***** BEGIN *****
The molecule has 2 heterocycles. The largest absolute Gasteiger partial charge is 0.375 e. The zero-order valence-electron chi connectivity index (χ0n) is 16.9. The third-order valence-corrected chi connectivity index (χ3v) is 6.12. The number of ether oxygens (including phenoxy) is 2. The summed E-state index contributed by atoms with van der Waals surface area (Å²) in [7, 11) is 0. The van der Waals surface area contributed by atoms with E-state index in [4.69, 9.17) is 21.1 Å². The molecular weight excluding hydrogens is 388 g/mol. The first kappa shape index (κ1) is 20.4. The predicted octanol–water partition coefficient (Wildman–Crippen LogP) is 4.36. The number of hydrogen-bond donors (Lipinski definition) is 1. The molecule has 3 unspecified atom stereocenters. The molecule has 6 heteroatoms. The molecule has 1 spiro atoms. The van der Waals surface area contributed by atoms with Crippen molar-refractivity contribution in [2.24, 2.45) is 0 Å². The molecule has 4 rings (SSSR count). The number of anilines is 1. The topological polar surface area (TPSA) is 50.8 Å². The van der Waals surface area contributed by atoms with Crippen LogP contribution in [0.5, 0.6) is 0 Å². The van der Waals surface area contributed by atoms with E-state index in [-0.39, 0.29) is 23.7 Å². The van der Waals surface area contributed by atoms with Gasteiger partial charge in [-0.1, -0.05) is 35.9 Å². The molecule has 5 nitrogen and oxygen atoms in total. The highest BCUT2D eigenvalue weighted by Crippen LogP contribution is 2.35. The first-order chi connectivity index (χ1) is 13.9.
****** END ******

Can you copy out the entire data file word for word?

The molecule has 2 heterocycles. The largest absolute Gasteiger partial charge is 0.375 e. The zero-order valence-electron chi connectivity index (χ0n) is 16.9. The third-order valence-corrected chi connectivity index (χ3v) is 6.12. The number of ether oxygens (including phenoxy) is 2. The summed E-state index contributed by atoms with van der Waals surface area (Å²) in [7, 11) is 0. The van der Waals surface area contributed by atoms with E-state index in [4.69, 9.17) is 21.1 Å². The molecular weight excluding hydrogens is 388 g/mol. The first kappa shape index (κ1) is 20.4. The predicted octanol–water partition coefficient (Wildman–Crippen LogP) is 4.36. The number of hydrogen-bond donors (Lipinski definition) is 1. The molecule has 3 unspecified atom stereocenters. The molecule has 6 heteroatoms. The molecule has 1 spiro atoms. The van der Waals surface area contributed by atoms with Crippen molar-refractivity contribution in [2.24, 2.45) is 0 Å². The molecule has 4 rings (SSSR count). The number of anilines is 1. The topological polar surface area (TPSA) is 50.8 Å². The van der Waals surface area contributed by atoms with Crippen LogP contribution in [0.5, 0.6) is 0 Å². The van der Waals surface area contributed by atoms with E-state index in [-0.39, 0.29) is 23.7 Å². The van der Waals surface area contributed by atoms with Gasteiger partial charge in [-0.1, -0.05) is 35.9 Å². The molecule has 5 nitrogen and oxygen atoms in total. The highest BCUT2D eigenvalue weighted by Crippen LogP contribution is 2.35. The first-order chi connectivity index (χ1) is 13.9.